Walking towards Aoshima Island felt a little surreal. On the day I visited, the sky was bright blue, the sun shining, and in the distance, I could see the familiar shape of the island's traditional Japanese torii gate nestled in the sand, surrounded by the sea. Tropical and traditional, the walkway towards the shrine is dotted with the occasional rickshaw driver with passengers looking to get to the shrine or back to the mainland as quickly as possible.
The shallow water around the island has a natural formation of rocks. Each one looks like it has been perfectly and deliberately placed. But they have not. It's completely natural and is known as 'the devil's washboard'. The best time to see them is at low tide.
Aoshima Shrine is known for bringing good luck to married couples. Wishes are made by writing them on ema plaques of wooden hearts and hanging them up in the hope that they come true. Other good luck wishes can also be made such as for love or health, with many different ema to make them come true. One clever method is to write your wishes on darts (yes, the small pointy implement). Instead of throwing them, though, you simply hang them up.
An Enchanted Pathway
Visiting, make sure to follow the short path to the right of the shrine's main building through what feels like a mini jungle. This leads to a smaller shrine and the greenery and silence is quite mesmerising and feels like an enchanted forest. At this shrine, there are two more good luck options. One is to buy a small clay plate that you throw at a target while thinking of your wish at the same time. The other is to tie a piece of string around large hanging ropes with different colour strings depending on your wish. You then shake the ropes to ring the bell while praying for your wish to come true.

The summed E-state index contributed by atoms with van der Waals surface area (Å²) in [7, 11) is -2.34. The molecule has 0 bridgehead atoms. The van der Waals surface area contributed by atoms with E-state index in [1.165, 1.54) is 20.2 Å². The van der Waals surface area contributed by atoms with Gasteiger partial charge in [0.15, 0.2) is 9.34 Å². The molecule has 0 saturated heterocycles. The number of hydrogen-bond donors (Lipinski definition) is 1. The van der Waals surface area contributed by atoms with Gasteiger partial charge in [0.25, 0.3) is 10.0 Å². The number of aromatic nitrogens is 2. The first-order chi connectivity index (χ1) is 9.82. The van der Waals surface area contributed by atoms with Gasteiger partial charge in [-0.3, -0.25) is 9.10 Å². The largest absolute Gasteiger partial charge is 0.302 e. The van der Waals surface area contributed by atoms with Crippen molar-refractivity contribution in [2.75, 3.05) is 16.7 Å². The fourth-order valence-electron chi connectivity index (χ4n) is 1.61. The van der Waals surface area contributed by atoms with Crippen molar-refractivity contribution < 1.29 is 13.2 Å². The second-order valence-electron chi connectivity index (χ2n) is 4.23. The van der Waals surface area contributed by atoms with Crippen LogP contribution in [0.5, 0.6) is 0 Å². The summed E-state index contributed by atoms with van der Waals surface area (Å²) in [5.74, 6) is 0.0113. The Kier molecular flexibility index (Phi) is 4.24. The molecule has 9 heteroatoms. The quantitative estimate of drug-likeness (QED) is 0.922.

Two things caught my eye as I walked out of the shrine. The first was that someone was sweeping stones off the main path so as to clear the way for visitors, while another was raking the stones into a neat, lined pattern. I felt like it was a nice, considerate touch. The second thing I noticed was the vermillion red of the torii against the bright blue sky. Extremely photogenic, it really is hard to stop taking photos here!
Food & Drinks
Aoshima Island has a circumference of 1.5km, but rather than walking around I would recommend heading back on to the mainland after touring the shrine to enjoy some drinks at the outdoor bar set up along the beach (summertime only). This is right by the start of the walkway leading towards the shrine while further along the main road, you'll find plenty of great food and drink options along with some top-quality souvenir stores.
Miyazaki is only a 90-minute flight from Tokyo so if you’re looking to experience traditional culture in a tropical setting then I highly recommend a trip to Aoshima Island.
This trip was supported by the Tokyo Metropolitan Government, however, all views are my own.